When the door closed behind Robert, many of the 22 members present broke down in tears in shock, anger, and in disappointment of the disrespect they just witnessed. There was an immense sense of disbelief and betrayal. The fact that the founder of this organization cared so intensely about losing 3 male berets, who were completely disrespecting their womxn leaders and not attempting to change. Yet, he was easily able to erase 22 berets simply for attempting to create a safer space and demanding respect. We held each other and shed tears together mourning the collapse of an organization we have worked so hard for and thought we belonged to. Even the male berets who came to support the womxn were gathered with their heads down in disbelief and without words. We had witnessed the truth about our roles within the FOCO Brown Berets, of being tokens and dispensable to the organization. That the space was overrun by toxic patriarchy and we were no more than tokens for other organizations to admire us for. Robert said that we were on “opposite sides of the spectrum,” but in actuality we just wanted men and womxn to be held accountable for their actions. From our shared pain, arose unity among these berets saying, “we are the most active of the Berets, we are the leaders of the Berets, we are the Berets.” At that moment, twenty-two Berets including all leaders, muxeres, queer, undocumented and other berets unanimously decided to resign from the FOCO Brown Berets.

Muxeres regrouped and empowered after the meeting with Robert Cristo. The birth of a revolutionary muxer-led organization.

The values and missions that Robert holds for this chapter do not align with ours. We pride ourselves on being inclusive and intersectional. We believe womxn of color, undocumented, LGBTQIA+, people with mental, physical, and emotional disabilities are also system impacted folks who deserve the right to be validated and heard, especially within the historically patriarchal Chicano movement. A true revolutionary does not dictate an organization, they reject authority, and reject anything that seeks to oppress marginalized groups. A true revolutionary in today’s world uplifts those voices that have been silenced through constant microaggressions. And if we’re too radical for this “revolutionary” organization, then it’s not revolutionary at all. We refuse to stand beside our own oppressors. Therefore, we will proceed to leave FOCO Brown Berets to start our own truly inclusive and intersectional organization. These 22 members, along with anyone who wishes to join us in revolutionizing the history of Brown Berets will be part of the Papalotl Brown Berets.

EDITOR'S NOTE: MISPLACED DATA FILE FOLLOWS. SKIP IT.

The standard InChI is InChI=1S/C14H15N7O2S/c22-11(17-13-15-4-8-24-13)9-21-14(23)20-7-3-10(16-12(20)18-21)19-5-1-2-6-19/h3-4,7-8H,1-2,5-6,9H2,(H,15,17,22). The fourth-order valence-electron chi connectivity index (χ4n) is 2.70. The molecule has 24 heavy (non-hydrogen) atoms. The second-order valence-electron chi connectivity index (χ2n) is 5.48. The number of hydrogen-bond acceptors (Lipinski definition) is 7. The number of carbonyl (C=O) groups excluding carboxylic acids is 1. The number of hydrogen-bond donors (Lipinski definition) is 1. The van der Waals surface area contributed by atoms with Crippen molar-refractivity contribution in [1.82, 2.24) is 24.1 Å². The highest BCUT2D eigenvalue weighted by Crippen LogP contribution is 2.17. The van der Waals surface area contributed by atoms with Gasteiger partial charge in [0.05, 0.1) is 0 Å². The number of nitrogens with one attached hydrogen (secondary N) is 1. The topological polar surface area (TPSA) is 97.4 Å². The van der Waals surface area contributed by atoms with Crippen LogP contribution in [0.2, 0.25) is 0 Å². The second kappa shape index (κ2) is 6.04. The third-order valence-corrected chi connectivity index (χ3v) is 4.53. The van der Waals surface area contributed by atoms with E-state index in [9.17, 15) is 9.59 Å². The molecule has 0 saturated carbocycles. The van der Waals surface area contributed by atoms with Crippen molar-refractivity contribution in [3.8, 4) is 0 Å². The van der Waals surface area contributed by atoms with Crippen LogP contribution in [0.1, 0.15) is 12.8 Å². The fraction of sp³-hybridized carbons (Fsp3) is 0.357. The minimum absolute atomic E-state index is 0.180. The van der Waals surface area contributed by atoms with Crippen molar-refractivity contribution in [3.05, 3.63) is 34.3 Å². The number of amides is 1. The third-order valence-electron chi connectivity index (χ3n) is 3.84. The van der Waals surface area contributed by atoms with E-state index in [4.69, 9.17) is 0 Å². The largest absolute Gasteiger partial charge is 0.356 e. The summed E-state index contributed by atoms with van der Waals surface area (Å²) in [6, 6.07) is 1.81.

Immediately after leaving the Machista-led Foco Brown Berets, Papalotl Brown Berets showed respect for another muxer at Black Lives Matter #DecolonizeCityHall Campaign through a chalk mural. Redel Jones was Murdered by Los Angeles Police Department.

When we decided we were going to be our own inclusive organization, we pondered whether to start our own entirely different organization or if we would continue being Brown Berets. There are already many different Brown Beret chapters (6 in California alone) and much disunity among them because of differences in philosophy, why should we add another? Although there is a variety of Brown Beret Chapters, none of them since the beginning of the Chicano movement, have been an inviting safe space for non-cishet men because of its machista philosophies. We decided to radicalize the Brown Beret history by focusing on the empowerment and liberation of womxn, LGBTQIA+, undocumented and people with disabilities within the Chicanx/Latinx/Brown/Indigenous community. We chose to become Papalotl Brown Berets as the most fitting name. Papalotl is the Aztec language Nahuatl for butterfly; a symbol often used by the femme, LGBTQIA+, mental health and Latinx community. The Papalotl is a symbol of rebirth. Similarly, our organization was reborn from the collapse of the previous Brown Beret organization. These events that we feared would lead to the death of our activism, actually became a catalyst to launch our own revolution to create a safe space for all brown people who are willing to grow and decolonize our practices.

There is no room for misogyny in the movement.

In Honor of Gloria Arellanes,

Con Che!

-Papalotl Brown Berets